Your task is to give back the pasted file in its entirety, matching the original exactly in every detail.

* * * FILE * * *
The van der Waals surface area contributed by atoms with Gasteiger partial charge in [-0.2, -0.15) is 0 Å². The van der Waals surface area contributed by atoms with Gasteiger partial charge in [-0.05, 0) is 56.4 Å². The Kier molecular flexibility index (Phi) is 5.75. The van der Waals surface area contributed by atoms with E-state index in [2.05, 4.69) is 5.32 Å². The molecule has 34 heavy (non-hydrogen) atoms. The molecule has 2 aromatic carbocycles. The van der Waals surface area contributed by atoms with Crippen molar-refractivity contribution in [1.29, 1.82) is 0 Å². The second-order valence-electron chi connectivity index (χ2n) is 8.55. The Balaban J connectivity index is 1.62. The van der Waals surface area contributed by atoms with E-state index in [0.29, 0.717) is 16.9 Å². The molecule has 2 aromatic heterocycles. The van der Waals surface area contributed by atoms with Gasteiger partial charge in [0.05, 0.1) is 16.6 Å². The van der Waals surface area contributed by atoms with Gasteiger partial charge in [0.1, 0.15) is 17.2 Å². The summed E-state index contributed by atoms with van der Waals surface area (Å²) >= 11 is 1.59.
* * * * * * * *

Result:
The van der Waals surface area contributed by atoms with Gasteiger partial charge in [-0.2, -0.15) is 0 Å². The van der Waals surface area contributed by atoms with Gasteiger partial charge in [-0.05, 0) is 56.4 Å². The Kier molecular flexibility index (Phi) is 5.75. The van der Waals surface area contributed by atoms with E-state index in [2.05, 4.69) is 5.32 Å². The molecule has 34 heavy (non-hydrogen) atoms. The molecule has 2 aromatic carbocycles. The van der Waals surface area contributed by atoms with Crippen molar-refractivity contribution in [1.29, 1.82) is 0 Å². The second-order valence-electron chi connectivity index (χ2n) is 8.55. The Balaban J connectivity index is 1.62. The van der Waals surface area contributed by atoms with E-state index in [0.29, 0.717) is 16.9 Å². The molecule has 2 aromatic heterocycles. The van der Waals surface area contributed by atoms with Gasteiger partial charge in [0.05, 0.1) is 16.6 Å². The van der Waals surface area contributed by atoms with Gasteiger partial charge in [0.1, 0.15) is 17.2 Å². The summed E-state index contributed by atoms with van der Waals surface area (Å²) >= 11 is 1.59.